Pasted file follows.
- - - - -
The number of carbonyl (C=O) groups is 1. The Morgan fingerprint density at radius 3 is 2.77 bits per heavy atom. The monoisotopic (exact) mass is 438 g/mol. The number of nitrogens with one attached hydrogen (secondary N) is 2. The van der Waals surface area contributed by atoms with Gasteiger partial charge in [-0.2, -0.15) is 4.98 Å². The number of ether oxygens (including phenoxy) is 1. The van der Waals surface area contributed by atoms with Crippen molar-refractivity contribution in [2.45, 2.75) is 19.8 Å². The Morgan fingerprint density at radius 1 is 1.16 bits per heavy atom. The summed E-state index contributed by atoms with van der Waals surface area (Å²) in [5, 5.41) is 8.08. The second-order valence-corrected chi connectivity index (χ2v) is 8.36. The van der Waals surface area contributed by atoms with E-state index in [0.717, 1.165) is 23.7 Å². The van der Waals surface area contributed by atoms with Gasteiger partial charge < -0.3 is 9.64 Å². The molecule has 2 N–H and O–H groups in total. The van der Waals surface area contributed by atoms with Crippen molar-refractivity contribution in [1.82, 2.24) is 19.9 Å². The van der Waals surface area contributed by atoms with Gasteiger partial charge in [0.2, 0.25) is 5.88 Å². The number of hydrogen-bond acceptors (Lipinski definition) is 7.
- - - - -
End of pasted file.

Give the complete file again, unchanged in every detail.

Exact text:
The number of carbonyl (C=O) groups is 1. The Morgan fingerprint density at radius 3 is 2.77 bits per heavy atom. The monoisotopic (exact) mass is 438 g/mol. The number of nitrogens with one attached hydrogen (secondary N) is 2. The van der Waals surface area contributed by atoms with Gasteiger partial charge in [-0.2, -0.15) is 4.98 Å². The number of ether oxygens (including phenoxy) is 1. The van der Waals surface area contributed by atoms with Crippen molar-refractivity contribution in [2.45, 2.75) is 19.8 Å². The Morgan fingerprint density at radius 1 is 1.16 bits per heavy atom. The summed E-state index contributed by atoms with van der Waals surface area (Å²) in [5, 5.41) is 8.08. The second-order valence-corrected chi connectivity index (χ2v) is 8.36. The van der Waals surface area contributed by atoms with E-state index in [0.717, 1.165) is 23.7 Å². The van der Waals surface area contributed by atoms with Gasteiger partial charge < -0.3 is 9.64 Å². The molecule has 2 N–H and O–H groups in total. The van der Waals surface area contributed by atoms with Crippen molar-refractivity contribution in [1.82, 2.24) is 19.9 Å². The van der Waals surface area contributed by atoms with Gasteiger partial charge in [0.2, 0.25) is 5.88 Å². The number of hydrogen-bond acceptors (Lipinski definition) is 7.